The object taking a bow in today's APOD is a planetary nebula! Starsurfer must be happy!
I like the image, too. The outer halo is very impressive. I have to wonder if it is blue for real. It might be, or at least it might be blue-green from OIII. The pink parts are almost certainly pink from Hα emission.
As I was checking NGC 6543 with my software, I found to my surprise that there seemed to be another
planetary nebula right next to the Cat's Eye. This other planetary nebula is called IC 4677. Even Simbad's Astronomical Database recognizes IC 4677, but informs us that IC 4677 is a part of NGC 6543, the Cat's Eye! You can see IC 4677 in today's APOD. It is the brightest part of the outer halo of the Cat's Eye, to the right in today's APOD.
I'm sure nobody cares but me, but my software tells me that the central star of the Cat's Eye Nebula is indeed blue, not just intrinsically blue but "visually blue" as well, so that most of the light that reaches us from this star at its 3,000 light-years away residence is indeed blue. The white dwarf central star of NGC 6543 is designated HD 164963, its magnitude is 11.3 and its B-V magnitude is as blue as -0.2, within the limits of uncertainties. Okay, I know, I should shut up about this already!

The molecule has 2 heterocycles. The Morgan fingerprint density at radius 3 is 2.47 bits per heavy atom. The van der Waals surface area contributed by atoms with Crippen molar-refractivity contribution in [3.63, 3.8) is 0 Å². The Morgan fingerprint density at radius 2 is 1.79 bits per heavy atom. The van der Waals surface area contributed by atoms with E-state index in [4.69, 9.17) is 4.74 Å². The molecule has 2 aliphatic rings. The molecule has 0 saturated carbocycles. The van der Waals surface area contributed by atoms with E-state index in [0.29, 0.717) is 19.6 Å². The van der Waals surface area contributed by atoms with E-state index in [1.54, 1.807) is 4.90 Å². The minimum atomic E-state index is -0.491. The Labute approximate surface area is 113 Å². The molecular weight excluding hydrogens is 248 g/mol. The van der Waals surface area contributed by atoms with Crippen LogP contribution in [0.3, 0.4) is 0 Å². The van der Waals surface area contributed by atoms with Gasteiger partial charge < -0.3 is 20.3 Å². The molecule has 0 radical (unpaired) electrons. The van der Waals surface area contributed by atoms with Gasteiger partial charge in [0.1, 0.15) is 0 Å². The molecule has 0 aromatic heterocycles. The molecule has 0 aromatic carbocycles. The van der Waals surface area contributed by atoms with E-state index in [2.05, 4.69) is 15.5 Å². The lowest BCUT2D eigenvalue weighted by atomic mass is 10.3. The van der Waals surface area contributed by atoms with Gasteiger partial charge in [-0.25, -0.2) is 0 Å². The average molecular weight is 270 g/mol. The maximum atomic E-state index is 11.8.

There is a nice galaxy to the left of the Cat's Eye Nebula, NGC 6552. According to Principal Galaxy Catalog, NGC 6552 may be about 350 million light-years away! So it is not only the Cat's Eye that is far away. NGC 6552 is faint enough (magnitude 14) that it hasn't had its colors measured, apart from its B magnitude and its far infrared magnitude. It appears to be dusty, to be sure: it is almost two magnitudes brighter in far infrared than in blue light. Strangely, though, it doesn't look
dusty, since its bar is so big and bright and straight and its ring is so round and regular. Perhaps NGC 6552 is reddened by dust in our own galaxy. And if it is as far away as 350 million light-years, it is bright, too, more than twice as bright as the Milky Way. To all accounts, NGC 6552 is a big, bright and likely quite yellow barred spiral galaxy. It resembles NGC 266
. The picture of NGC 266, if you follow the link, is by Gert Gottschalk and Sibylle Froehlich/Adam Block/NOAO/AURA/NSF.